SEO: time-intensive, ever changing, and highly misunderstood. Creating a website design that is appealing, while also search engine friendly, is one of the hardest parts about SEO web design.
If you’re a designer, are your designs really search friendly?
A lot of misconceptions about SEO still exist in the web design community and many designers, who have at least some knowledge, are often acting with outdated information. Once a designer understands the value of SEO, there is still the concern of how to keep a design attractive, while also being search friendly.
Designers love beautiful websites and SEOs love optimized content and code, but neither should fool themselves, because these days, both matter. In that spirit, I’ve put together a list of 9 SEO tips that help keep your stunning website optimized for search engines. Instead of focusing on SEO design basics, I’ll be covering some design-focused SEO tips, to show how SEO and beautiful design elements can co-exist.
1. It’s not the same old SEO
SEO can be hard to keep up with, because it is always changing. Today, SEO doesn’t mean a site has to be ugly.
First, forget everything you’ve learned about keyword meta tags and keyword stuffing, because those days are over. This is a great thing for designers, because search engines are looking for great content, written in natural language. Metrics, like keyword density, which make sites look hideous, are a thing of the past.
If you’ve been a designer for several years, start fresh and learn search engine optimization from a source that keeps up with all things SEO. Don’t let out-of-date SEO practices make you think pages have to be riddled with repetitive keywords.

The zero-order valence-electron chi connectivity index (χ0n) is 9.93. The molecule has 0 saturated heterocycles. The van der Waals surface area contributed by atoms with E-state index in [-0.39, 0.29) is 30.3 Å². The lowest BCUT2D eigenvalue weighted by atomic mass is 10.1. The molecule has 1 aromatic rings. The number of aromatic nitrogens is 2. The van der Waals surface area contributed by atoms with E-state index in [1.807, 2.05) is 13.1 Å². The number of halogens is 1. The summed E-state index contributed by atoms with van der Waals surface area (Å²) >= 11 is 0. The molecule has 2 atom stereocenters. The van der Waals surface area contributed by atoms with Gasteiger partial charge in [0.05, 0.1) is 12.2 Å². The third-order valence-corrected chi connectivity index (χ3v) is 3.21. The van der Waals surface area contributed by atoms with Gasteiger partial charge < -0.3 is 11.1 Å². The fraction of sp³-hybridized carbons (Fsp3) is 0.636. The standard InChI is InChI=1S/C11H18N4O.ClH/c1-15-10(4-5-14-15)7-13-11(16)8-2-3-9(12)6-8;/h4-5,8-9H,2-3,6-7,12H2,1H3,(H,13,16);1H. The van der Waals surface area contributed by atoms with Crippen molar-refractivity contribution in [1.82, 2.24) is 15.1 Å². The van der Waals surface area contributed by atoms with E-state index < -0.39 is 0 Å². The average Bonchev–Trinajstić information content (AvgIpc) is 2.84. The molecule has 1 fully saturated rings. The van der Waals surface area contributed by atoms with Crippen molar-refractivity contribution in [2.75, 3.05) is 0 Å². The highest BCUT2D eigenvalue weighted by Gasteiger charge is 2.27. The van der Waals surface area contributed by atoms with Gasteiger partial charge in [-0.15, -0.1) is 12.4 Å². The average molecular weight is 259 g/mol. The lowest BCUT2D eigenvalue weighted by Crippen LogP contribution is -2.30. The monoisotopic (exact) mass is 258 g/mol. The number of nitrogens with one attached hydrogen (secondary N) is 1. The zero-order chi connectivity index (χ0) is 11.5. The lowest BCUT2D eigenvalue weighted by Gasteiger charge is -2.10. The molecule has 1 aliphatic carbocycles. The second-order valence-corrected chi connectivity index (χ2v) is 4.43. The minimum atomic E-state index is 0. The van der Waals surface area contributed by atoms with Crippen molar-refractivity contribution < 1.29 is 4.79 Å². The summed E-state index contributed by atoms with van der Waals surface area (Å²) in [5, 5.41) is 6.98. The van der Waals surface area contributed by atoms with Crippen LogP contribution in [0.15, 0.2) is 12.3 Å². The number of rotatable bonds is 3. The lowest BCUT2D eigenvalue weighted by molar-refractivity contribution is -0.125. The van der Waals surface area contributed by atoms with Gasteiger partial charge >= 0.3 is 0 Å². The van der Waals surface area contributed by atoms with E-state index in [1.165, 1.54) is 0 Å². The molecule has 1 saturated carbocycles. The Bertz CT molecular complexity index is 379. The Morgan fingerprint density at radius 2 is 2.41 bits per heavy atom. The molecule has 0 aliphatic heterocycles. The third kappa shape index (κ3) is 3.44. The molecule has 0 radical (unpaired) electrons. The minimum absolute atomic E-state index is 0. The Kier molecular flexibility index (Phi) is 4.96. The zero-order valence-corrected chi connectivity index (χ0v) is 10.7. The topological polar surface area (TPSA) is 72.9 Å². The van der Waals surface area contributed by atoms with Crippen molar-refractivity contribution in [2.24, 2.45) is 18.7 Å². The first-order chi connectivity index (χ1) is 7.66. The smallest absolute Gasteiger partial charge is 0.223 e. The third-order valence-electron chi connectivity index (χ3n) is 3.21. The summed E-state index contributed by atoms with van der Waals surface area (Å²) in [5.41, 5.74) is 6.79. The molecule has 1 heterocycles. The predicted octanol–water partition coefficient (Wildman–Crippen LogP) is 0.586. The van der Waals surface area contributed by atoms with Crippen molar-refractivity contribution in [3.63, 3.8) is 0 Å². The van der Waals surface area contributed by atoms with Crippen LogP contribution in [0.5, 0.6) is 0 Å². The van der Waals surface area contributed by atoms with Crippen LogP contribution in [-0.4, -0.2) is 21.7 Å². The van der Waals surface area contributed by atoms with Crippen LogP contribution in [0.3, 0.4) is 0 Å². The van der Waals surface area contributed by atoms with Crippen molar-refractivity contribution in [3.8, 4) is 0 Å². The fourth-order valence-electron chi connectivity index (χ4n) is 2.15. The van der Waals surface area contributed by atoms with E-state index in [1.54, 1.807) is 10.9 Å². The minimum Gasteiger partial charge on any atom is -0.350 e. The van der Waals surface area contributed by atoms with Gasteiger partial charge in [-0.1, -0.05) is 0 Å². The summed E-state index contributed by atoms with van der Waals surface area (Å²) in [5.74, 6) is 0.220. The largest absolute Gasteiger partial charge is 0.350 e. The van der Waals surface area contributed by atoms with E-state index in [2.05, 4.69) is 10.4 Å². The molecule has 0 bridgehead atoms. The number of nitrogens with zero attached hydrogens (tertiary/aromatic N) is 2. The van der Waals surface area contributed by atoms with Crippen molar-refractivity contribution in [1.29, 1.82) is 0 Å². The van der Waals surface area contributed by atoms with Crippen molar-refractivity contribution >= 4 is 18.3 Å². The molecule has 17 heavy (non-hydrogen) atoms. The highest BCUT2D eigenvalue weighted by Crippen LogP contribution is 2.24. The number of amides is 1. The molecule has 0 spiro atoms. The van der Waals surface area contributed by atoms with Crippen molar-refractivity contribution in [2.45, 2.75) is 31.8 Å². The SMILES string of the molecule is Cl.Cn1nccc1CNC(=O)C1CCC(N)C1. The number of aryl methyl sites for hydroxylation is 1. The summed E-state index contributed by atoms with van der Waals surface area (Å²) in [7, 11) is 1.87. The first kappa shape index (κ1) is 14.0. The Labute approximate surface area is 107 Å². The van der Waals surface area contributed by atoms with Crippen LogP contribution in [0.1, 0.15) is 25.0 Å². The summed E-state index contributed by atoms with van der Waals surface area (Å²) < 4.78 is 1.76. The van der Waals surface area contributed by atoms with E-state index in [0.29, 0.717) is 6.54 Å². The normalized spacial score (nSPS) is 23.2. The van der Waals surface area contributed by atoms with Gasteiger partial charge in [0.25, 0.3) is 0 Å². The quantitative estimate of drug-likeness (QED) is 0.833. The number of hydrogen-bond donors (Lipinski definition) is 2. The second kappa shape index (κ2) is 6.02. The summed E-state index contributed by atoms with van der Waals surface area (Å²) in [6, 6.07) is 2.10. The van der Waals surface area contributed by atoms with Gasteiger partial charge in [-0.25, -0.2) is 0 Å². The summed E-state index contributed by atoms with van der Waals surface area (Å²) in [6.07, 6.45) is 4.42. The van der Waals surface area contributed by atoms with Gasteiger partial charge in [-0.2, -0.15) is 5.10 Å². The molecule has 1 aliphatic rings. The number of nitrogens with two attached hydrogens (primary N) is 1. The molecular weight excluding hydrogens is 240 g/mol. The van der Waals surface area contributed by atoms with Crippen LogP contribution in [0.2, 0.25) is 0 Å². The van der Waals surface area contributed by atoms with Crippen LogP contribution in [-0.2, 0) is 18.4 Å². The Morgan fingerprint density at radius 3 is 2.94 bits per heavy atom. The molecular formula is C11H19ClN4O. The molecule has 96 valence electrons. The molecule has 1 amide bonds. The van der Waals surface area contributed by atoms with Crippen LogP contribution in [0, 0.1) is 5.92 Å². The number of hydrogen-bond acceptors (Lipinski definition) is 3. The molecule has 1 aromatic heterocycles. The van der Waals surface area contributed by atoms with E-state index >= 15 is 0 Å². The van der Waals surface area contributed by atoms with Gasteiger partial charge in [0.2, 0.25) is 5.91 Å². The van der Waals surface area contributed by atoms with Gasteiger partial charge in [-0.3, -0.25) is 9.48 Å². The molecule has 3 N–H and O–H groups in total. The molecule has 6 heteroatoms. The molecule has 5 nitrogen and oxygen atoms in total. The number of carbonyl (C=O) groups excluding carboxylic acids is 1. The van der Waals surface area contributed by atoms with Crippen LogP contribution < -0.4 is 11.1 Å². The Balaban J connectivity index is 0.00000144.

2. Links talk
Links tell search engines what pages are about. This holds true on-site as well as off-site. The words you use in your designs to link to other pages do matter. The web has matured and no longer needs to be told “click here”.
This is just another form of the dreaded “click here”. There is an opportunity wasted here, where the designer could link out with the keyword-rich headings like “HR solutions”. The “learn more” link is great for users, but leaves search bots blind to what is on the other end of that link. As a human, we make the connection, and know that this link is about “HR Solutions”, but you’re telling search engines it is about “learn more”.
CSS can be used to keep the style, but the site would benefit from either linking the major headings, or changing the link text to something like “Learn More about HR Solutions”. This would drastically improve the site’s internal linking, with minimal impact on design.
3. Design is linkbait
This is great news for designers. Much of the life of an SEO is focused around baiting links from the link-giving portion of the web. The amazing thing is that this portion of the web loves great looking websites. Great design improves credibility and the user experience.
4. Look at search bots as browsers
Earlier I mentioned how using “learn more” leaves a search engine blind. Considering a search bot as a disabled user or another type of browser, is exactly the type of approach needed for search friendly web design.
Search bots are extremely disabled and unintelligent users who use a dreadfully outdated browser. This user’s ability to understand your site may mean the difference of thousands or millions of dollars for a business.
Keep up on the Google webmaster guidelines, so you know the limitations of this highly impaired user of your site. Focus on creating beautiful designs that gracefully degrade for this limited web user, “the search bot.” Or, instead of designing the site and working backwards, start with the lowest common denominator (the search engine), and work up.
Let’s Get Tactical
5. Smoke some hash
That little symbol, the hash mark or pound symbol, is an extremely powerful SEO tool in the hands of a developer who knows what to do with it. The hash mark creates an element in the URL that is not considered unique by the search engines, so it is dropped.
There are a lot of great ways to use this. I’ve seen it used well on sections where new pages hardly justify having a unique URL. One example I’ve seen recently is a “people” section where only minor content changes are seen on each page. The designer assigned each employee’s profile with “#name”. These multiple, near duplicate, pages are all seen as one page by the search engines. There are plenty of other great uses for the hash.